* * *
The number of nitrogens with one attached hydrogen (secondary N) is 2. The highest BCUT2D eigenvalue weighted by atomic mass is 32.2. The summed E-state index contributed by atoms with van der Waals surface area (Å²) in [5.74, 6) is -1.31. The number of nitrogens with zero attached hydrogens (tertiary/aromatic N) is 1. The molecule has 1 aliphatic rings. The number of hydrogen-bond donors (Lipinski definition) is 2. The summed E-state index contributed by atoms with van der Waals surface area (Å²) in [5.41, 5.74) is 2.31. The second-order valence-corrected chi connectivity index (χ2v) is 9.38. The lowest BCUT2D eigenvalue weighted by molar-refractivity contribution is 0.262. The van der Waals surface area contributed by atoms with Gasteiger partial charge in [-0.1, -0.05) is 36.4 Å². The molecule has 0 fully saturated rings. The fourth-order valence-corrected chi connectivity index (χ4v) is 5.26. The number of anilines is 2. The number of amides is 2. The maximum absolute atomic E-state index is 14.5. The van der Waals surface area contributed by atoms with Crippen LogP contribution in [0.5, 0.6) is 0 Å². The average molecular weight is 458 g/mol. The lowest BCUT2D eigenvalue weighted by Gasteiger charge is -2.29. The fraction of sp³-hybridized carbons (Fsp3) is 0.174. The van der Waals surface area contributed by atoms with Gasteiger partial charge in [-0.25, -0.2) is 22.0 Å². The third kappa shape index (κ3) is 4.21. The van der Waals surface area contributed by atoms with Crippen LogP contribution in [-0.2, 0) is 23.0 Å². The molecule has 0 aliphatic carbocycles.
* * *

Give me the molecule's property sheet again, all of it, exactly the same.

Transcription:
The number of nitrogens with one attached hydrogen (secondary N) is 2. The highest BCUT2D eigenvalue weighted by atomic mass is 32.2. The summed E-state index contributed by atoms with van der Waals surface area (Å²) in [5.74, 6) is -1.31. The number of nitrogens with zero attached hydrogens (tertiary/aromatic N) is 1. The molecule has 1 aliphatic rings. The number of hydrogen-bond donors (Lipinski definition) is 2. The summed E-state index contributed by atoms with van der Waals surface area (Å²) in [5.41, 5.74) is 2.31. The second-order valence-corrected chi connectivity index (χ2v) is 9.38. The lowest BCUT2D eigenvalue weighted by molar-refractivity contribution is 0.262. The van der Waals surface area contributed by atoms with Gasteiger partial charge in [-0.1, -0.05) is 36.4 Å². The molecule has 0 fully saturated rings. The fourth-order valence-corrected chi connectivity index (χ4v) is 5.26. The number of anilines is 2. The number of amides is 2. The maximum absolute atomic E-state index is 14.5. The van der Waals surface area contributed by atoms with Crippen LogP contribution in [0.5, 0.6) is 0 Å². The average molecular weight is 458 g/mol. The lowest BCUT2D eigenvalue weighted by Gasteiger charge is -2.29. The fraction of sp³-hybridized carbons (Fsp3) is 0.174. The van der Waals surface area contributed by atoms with Gasteiger partial charge in [-0.25, -0.2) is 22.0 Å². The third kappa shape index (κ3) is 4.21. The van der Waals surface area contributed by atoms with Crippen LogP contribution in [-0.2, 0) is 23.0 Å². The molecule has 0 aliphatic carbocycles.